Santa Clara Mayor Lisa Gillmor’s property management company and a local school district appear to have violated state labor laws by failing to pay prevailing wages to contractors at an affordable housing site for teachers, a San José Spotlight investigation has found.
Casa Del Maestro, located at 3455 Lochinvar Ave., was a first-of-its-kind effort in the region to provide affordable housing to teachers. The 70-unit building, owned by the Santa Clara Teacher Housing Foundation, was built using a tax-exempt bond, according to district documents. The foundation was created within the Santa Clara Unified School District.
Gillmor’s company, Gillmor & Associates, has served as the property manager for the housing complex—collecting rent and handling repairs—since it opened in 2002. But for the past two decades, state documents show the company registered only one contractor as a prevailing wage project—a paint job in 2016 that cost $225,000.
According to state law, prevailing wages must be paid to workers on any public works projects above $1,000. A ledger obtained by San José Spotlight found numerous jobs in 2017 and 2018 that should’ve been registered with the state and paid prevailing wages. A few examples include HVAC repairs by Golden Gate Mechanical, a light pole replacement by Wil-Cal Lighting and carpet replacement by Interdecor. Other work above $1,000 includes roof and gutter cleaning. None of them appeared in searches related to the project on the state’s website.
“There would be several violations here,” Mauricio Velarde, compliance director for the South Bay Piping Industry, told San José Spotlight. “If a certain contractor has been out there doing work, and they haven’t registered these projects, there’d be many, many, many violations.”
Under state law, Casa Del Maestro is considered a public works project—and required to pay prevailing wages— because the land is owned by the school district and the project was funded by a tax-exempt bond given exclusively to public entities. Prevailing wage policies are meant to ensure fair wages and conditions for workers in the construction trades.
Budget records show the foundation paid more than $222,000 last year on routine maintenance, repairs and services such as landscaping and painting. Yet none of those contacts are registered as prevailing wage projects on the state’s website—a requirement for this work.
Gillmor, whose company has gotten millions from contracts through the foundation to manage the teacher housing over the years, deferred questions to the foundation.
“We serve as property managers for the Teacher Housing Foundation nonprofit who pays vendors and contractors directly,” Gillmor told San José Spotlight.
The foundation said it’s working with its legal counsel for a statement, but did not respond in time for publication.
David Bini, executive director of the Building and Construction Trades Council, said it’s ironic to see workers being potentially exploited on a property that’s meant to help other low-wage earners like teachers.
“As the mayor of Santa Clara, whether it’s a legal obligation or not, her company should be paying prevailing wages,” Bini, who has not reviewed the documents in this case, told San José Spotlight. “It’s ironic that housing that’s meant to solve an affordability problem for one type of worker might use exploitative pay practices for another type of worker. We cannot solve the housing affordability crisis by underpaying construction workers and driving them into poverty.”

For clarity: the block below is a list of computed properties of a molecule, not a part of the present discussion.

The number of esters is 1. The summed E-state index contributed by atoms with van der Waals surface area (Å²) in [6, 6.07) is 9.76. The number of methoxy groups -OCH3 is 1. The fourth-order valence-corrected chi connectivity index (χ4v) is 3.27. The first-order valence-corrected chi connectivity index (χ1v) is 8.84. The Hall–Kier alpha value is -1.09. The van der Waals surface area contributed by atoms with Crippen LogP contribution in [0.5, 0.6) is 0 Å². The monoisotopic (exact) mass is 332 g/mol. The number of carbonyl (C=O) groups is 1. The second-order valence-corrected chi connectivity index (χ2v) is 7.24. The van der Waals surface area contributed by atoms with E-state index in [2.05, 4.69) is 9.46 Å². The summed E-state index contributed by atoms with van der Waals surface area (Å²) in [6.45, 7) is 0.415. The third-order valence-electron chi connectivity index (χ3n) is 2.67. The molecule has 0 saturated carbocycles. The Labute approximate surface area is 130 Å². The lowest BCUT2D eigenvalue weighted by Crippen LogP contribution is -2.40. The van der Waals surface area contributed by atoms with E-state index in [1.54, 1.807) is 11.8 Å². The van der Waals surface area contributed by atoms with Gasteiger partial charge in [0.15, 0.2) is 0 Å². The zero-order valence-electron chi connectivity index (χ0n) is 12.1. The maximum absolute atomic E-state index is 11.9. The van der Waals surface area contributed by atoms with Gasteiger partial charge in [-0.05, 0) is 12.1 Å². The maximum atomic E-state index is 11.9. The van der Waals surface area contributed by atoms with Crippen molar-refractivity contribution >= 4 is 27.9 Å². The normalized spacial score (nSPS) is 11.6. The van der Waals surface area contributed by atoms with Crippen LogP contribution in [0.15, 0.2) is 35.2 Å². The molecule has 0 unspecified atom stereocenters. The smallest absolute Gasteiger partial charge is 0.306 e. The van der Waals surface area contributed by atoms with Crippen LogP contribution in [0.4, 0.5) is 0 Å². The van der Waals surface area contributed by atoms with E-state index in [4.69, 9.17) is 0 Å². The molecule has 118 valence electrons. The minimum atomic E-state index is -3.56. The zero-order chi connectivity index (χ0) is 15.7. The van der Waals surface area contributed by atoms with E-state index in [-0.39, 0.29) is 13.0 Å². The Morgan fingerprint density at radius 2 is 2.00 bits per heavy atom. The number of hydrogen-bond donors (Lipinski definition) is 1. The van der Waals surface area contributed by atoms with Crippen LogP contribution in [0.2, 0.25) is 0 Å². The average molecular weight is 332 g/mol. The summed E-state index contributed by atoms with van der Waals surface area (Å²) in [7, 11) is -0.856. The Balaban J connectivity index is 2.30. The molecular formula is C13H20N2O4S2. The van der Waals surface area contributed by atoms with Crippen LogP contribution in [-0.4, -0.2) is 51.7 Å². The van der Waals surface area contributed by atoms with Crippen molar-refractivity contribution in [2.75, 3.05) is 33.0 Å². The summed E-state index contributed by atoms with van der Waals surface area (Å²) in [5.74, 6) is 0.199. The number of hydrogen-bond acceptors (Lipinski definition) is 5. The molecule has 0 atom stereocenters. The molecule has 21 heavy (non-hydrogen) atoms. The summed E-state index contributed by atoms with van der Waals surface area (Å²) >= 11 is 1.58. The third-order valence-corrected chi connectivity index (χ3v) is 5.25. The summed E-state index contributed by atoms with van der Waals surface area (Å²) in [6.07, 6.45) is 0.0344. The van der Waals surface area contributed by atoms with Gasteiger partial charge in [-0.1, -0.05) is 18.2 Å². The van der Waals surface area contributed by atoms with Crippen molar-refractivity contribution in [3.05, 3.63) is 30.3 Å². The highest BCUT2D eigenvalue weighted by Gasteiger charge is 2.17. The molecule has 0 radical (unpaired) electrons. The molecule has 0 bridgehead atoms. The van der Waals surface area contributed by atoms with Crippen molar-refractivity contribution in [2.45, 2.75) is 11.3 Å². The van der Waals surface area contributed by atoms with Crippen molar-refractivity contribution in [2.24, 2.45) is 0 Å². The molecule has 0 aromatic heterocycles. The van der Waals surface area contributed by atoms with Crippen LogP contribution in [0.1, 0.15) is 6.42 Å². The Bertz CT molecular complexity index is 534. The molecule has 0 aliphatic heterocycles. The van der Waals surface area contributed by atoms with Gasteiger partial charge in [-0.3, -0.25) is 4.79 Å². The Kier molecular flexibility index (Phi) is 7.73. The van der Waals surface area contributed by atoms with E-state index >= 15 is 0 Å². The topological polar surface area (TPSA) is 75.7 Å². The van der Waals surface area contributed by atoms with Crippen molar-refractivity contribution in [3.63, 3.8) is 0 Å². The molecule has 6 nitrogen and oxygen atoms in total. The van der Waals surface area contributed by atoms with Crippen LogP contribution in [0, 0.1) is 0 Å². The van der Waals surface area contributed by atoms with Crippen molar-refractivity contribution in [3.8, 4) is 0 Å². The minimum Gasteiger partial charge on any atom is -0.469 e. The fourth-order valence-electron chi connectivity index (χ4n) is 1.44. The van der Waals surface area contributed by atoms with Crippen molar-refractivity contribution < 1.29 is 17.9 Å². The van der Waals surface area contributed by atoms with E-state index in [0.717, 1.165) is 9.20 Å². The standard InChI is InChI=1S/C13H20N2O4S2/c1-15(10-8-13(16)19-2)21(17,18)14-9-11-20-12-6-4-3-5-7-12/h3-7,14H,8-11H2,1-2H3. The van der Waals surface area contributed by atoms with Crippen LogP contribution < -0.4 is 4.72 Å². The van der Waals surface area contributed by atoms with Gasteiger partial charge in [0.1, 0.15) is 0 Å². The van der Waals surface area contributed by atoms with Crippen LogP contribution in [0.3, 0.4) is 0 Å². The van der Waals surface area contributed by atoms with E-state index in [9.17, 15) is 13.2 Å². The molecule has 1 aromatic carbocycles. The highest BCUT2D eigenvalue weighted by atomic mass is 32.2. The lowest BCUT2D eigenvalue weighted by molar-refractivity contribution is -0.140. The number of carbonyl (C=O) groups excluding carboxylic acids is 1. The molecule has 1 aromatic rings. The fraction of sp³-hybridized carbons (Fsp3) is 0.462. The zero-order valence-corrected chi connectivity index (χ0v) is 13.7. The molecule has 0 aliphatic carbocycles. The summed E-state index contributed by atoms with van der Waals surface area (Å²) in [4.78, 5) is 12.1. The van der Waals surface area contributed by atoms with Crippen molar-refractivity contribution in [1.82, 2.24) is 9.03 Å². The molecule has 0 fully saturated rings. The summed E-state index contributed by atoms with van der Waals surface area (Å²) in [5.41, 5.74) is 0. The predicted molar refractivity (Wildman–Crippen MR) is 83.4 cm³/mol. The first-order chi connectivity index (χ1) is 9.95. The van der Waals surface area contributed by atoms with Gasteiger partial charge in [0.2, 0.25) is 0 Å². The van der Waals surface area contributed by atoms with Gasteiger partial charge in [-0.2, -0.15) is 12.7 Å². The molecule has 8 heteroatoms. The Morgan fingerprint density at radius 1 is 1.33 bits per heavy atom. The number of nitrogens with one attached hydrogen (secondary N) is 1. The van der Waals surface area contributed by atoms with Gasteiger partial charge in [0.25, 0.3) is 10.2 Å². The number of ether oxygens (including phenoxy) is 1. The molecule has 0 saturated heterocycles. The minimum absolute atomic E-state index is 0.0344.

Santa Clara Unified School District built the 70-unit teacher housing complex to help retain educators amid an ongoing housing crisis in the South Bay. The district used its tax-exempt status to issue certificates of participation—the non-taxable bond used by public entities—to build the housing, while the foundation operates as landlord of the property. The complex has proven successful in retaining some teachers, but the rent has been hiked up over the years, leaving educators with little savings after their 10-year eligibility ends.
Teachers are now paying between $2,090 and $2,430 a month across the property’s 1- and 2-bedroom units, according to the foundation’s documents. Gillmor failed to disclose income generated from property management fees from Casa Del Maestro as required until 2019, San José Spotlight previously reported.
Potential political consequences
The revelation about prevailing wages at Gillmor’s property management company comes as the mayor faces reelection. She has often positioned herself an ally of the labor movement—though it’s unclear if union support could be impacted by the allegations.
“The delegates consider all of the information that they have available to themselves when they’re evaluating candidates and making final endorsement decisions,” said Jean Cohen, executive officer of the South Bay Labor Council. “We have not interviewed for Santa Clara yet.”
Gillmor is being challenged by Councilmember Anthony Becker.
While Cohen said she didn’t know the particulars of the Casa Del Maestro situation, she stressed the importance of project labor and community workforce agreements that help protect workers. These agreements, along with state labor laws, ensure contractors and other low-wage workers receive livable wages and benefits.
“This goes beyond Santa Clara,” she told San José Spotlight. “This is a crisis everywhere in terms of the abuse of workers and wages being stolen, immigrants and poor people being taken advantage of by this underground economy.”
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